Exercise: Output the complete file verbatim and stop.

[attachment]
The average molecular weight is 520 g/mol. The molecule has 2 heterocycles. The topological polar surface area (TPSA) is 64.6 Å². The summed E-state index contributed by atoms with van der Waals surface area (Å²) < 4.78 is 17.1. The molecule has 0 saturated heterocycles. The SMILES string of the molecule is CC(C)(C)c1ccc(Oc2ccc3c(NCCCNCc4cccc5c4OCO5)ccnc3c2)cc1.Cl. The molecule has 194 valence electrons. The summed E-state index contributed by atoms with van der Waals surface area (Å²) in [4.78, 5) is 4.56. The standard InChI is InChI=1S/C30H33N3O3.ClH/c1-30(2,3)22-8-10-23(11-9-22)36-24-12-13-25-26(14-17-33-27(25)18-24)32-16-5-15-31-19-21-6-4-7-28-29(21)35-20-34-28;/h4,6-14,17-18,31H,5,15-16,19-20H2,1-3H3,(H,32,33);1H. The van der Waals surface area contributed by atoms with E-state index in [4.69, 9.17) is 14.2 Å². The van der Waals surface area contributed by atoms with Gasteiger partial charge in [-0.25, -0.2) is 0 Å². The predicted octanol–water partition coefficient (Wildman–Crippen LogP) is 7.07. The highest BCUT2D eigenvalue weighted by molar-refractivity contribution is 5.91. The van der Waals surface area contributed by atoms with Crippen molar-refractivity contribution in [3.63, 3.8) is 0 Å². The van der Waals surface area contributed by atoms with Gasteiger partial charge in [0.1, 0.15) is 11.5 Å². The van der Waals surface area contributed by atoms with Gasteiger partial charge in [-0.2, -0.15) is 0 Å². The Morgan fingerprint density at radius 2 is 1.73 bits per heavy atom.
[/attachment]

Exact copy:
The average molecular weight is 520 g/mol. The molecule has 2 heterocycles. The topological polar surface area (TPSA) is 64.6 Å². The summed E-state index contributed by atoms with van der Waals surface area (Å²) < 4.78 is 17.1. The molecule has 0 saturated heterocycles. The SMILES string of the molecule is CC(C)(C)c1ccc(Oc2ccc3c(NCCCNCc4cccc5c4OCO5)ccnc3c2)cc1.Cl. The molecule has 194 valence electrons. The summed E-state index contributed by atoms with van der Waals surface area (Å²) in [4.78, 5) is 4.56. The standard InChI is InChI=1S/C30H33N3O3.ClH/c1-30(2,3)22-8-10-23(11-9-22)36-24-12-13-25-26(14-17-33-27(25)18-24)32-16-5-15-31-19-21-6-4-7-28-29(21)35-20-34-28;/h4,6-14,17-18,31H,5,15-16,19-20H2,1-3H3,(H,32,33);1H. The van der Waals surface area contributed by atoms with E-state index in [4.69, 9.17) is 14.2 Å². The van der Waals surface area contributed by atoms with Gasteiger partial charge in [-0.25, -0.2) is 0 Å². The predicted octanol–water partition coefficient (Wildman–Crippen LogP) is 7.07. The highest BCUT2D eigenvalue weighted by molar-refractivity contribution is 5.91. The van der Waals surface area contributed by atoms with Crippen molar-refractivity contribution in [3.63, 3.8) is 0 Å². The van der Waals surface area contributed by atoms with Gasteiger partial charge in [0.1, 0.15) is 11.5 Å². The van der Waals surface area contributed by atoms with Gasteiger partial charge in [-0.2, -0.15) is 0 Å². The Morgan fingerprint density at radius 2 is 1.73 bits per heavy atom.